By Ray Starmann
In February, 2014, the Internet was inundated with a myriad of stories concerning a strange, new U.S. Army training facility at Fort A.P. Hill, Virginia. Article titles ranged from “U.S. Army Builds Mock City to Practice Military Occupation” to “Here’s the Army’s 96 Million, 300 Acre Fake City in Virginia.” The news outlets covering the story varied in popularity and in themes from survivalist websites to a popular libertarian radio show in Austin, Texas, to standard mainstream media outlets like The Telegraph from the United Kingdom.
A year later, questions still remain unanswered by the US Army and the Department of Defense. Why does the mock city resemble an American town? What kind of training is the army doing at the Fort A.P. Hill site? What units are training there? Who is responsible for operating the site? Are federal agencies also involved in all of this?
The search for information at the A.P. Hill facility led to the discovery of a new organization recently created by the Pentagon, the Asymmetrical Warfare Group(AWG) and their rapid ascent as a unit of notable importance in the U.S. Army.
The Urban Complex at the AWTC or Asymmetrical Warfare Training Center at Fort A.P. Hill, Virginia, opened in January of 2014 after two years of construction by the Army Corps of Engineers. The site cost 96 million and covers 300 acres at the busy training base, centrally located between Washington, D.C. and Richmond, Virginia. The AWTC is quite unique, for it looks exactly like an American town; complete with a bank, a school, a white country church, U.S. road and parking signs, Washington, D.C., subway cars and signs, former Chicago Metra passenger train cars, a freeway, a stadium, a five story office or embassy building and perhaps in an act of political correctness, a mosque.
When asked why the AWTC resembles a U.S. town with crystal clear relics of Americana, Army representatives were quick to dodge the subject, provide canned answers, or not respond at all to the question. Bob McElroy, the genial Public Affairs Officer at Fort A.P. Hill gently moved away from the query by stating, “I wouldn’t feel comfortable answering that question.” He instructed me to speak with Lieutenant-Colonel Sonise Lumbaca, the Public Affairs Officer, representing the AWG. I posed the same question to her and she responded, “The urban complex provides a generic, modern and realistic appearance with structures that were purposefully designed to appear architecturally benign so that they can be modified to enhance development scenarios, allowing our leaders to better prepare for asymmetric challenges in the defense of our nation.”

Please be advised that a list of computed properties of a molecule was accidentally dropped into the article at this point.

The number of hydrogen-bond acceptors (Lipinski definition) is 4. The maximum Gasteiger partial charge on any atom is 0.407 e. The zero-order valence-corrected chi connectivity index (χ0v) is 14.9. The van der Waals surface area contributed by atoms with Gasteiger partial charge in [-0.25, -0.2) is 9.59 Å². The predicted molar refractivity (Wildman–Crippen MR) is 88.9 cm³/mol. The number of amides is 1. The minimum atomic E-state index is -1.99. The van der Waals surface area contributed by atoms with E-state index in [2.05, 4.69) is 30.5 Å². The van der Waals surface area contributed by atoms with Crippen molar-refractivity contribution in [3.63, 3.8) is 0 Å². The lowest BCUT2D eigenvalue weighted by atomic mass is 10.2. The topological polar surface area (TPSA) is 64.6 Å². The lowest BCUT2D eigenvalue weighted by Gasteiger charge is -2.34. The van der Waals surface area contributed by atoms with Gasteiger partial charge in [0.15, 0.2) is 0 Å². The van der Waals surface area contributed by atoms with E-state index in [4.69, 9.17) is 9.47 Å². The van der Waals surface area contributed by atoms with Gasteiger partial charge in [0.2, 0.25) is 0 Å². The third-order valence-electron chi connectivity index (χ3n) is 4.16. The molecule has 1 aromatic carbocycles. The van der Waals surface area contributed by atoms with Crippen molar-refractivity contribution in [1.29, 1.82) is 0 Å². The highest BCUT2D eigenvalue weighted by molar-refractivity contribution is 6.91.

Are Midwestern, Norman Rockwell-looking, Protestant country churches architecturally benign? Are Chicago Metra Trains? Are Washington, DC, subway cars?
Colonel John Petkosek, the commander of the Asymmetrical Warfare Group was asked by other media outlets why the facility looked American. With the adeptness of a boxer dancing in a ring, he stated, “This is a place where we can be creative, where we can come up with solutions for problems that we don’t even know we have yet. This is where we’ll look at solutions for the future – material solutions and non-material solutions…anything from how you’re going to operate in a subterranean environment to how you dismount a Humvee to avoid an IED strike.”
Why is the army training to operate in an American subterranean environment? Don’t IED attacks take place in the Middle East rather than Kansas?
Lieutenant-Colonel Virginia McCabe, the PAO representing the famous 82nd Airborne Division also provided a cue card answer concerning the purpose and look of the mock city. “The Asymmetric Warfare Training Center (AWTC) is a facility that was built to support the Army’s Asymmetric Warfare Group’s mission to identify capability gaps and provide rapid solution development within various complex operational environments. The AWTC is also a venue that provides unique training opportunities for the AWG, the Army and Joint Forces, and other government organizations.”
In fact, the American look to the Fort A.P. Hill AWTC is unique among U.S. Army and U.S. Marine Corps training facilities across the world. The Marines recently spent 170 million dollars on a mock city at the 29 Palms base in Southern California. Unlike the A.P. Hill facility, the 29 Palms site looks distinctly like a town in Afghanistan or Iraq. The U.S. Army’s Muscatatuck Urban Training Complex (MUTC) in Indiana is utilized by both the army and government agencies such as FEMA. The MUTC is truly generic in construction and does not resemble any geographical location. The U.S. Army’s site in Hohenfels, Germany, is complete with standard wooden buildings and looks remarkably unremarkable.
There is an old saying in the U.S. Army that “You train the way you will fight.” Therefore, one must logically conclude that army units are training to fight in some type of American environment, but against whom? There is certainly the ongoing threat from Islamic extremists who can bring terror to American cities in any number of ways from car bombs to suitcase nukes. There are emergency management drills mimicking natural disasters such as hurricanes, tornadoes, floods or earthquakes. Finally, there is the darkest scenario – that the army and the Department of Homeland Security are planning for martial law in the U.S.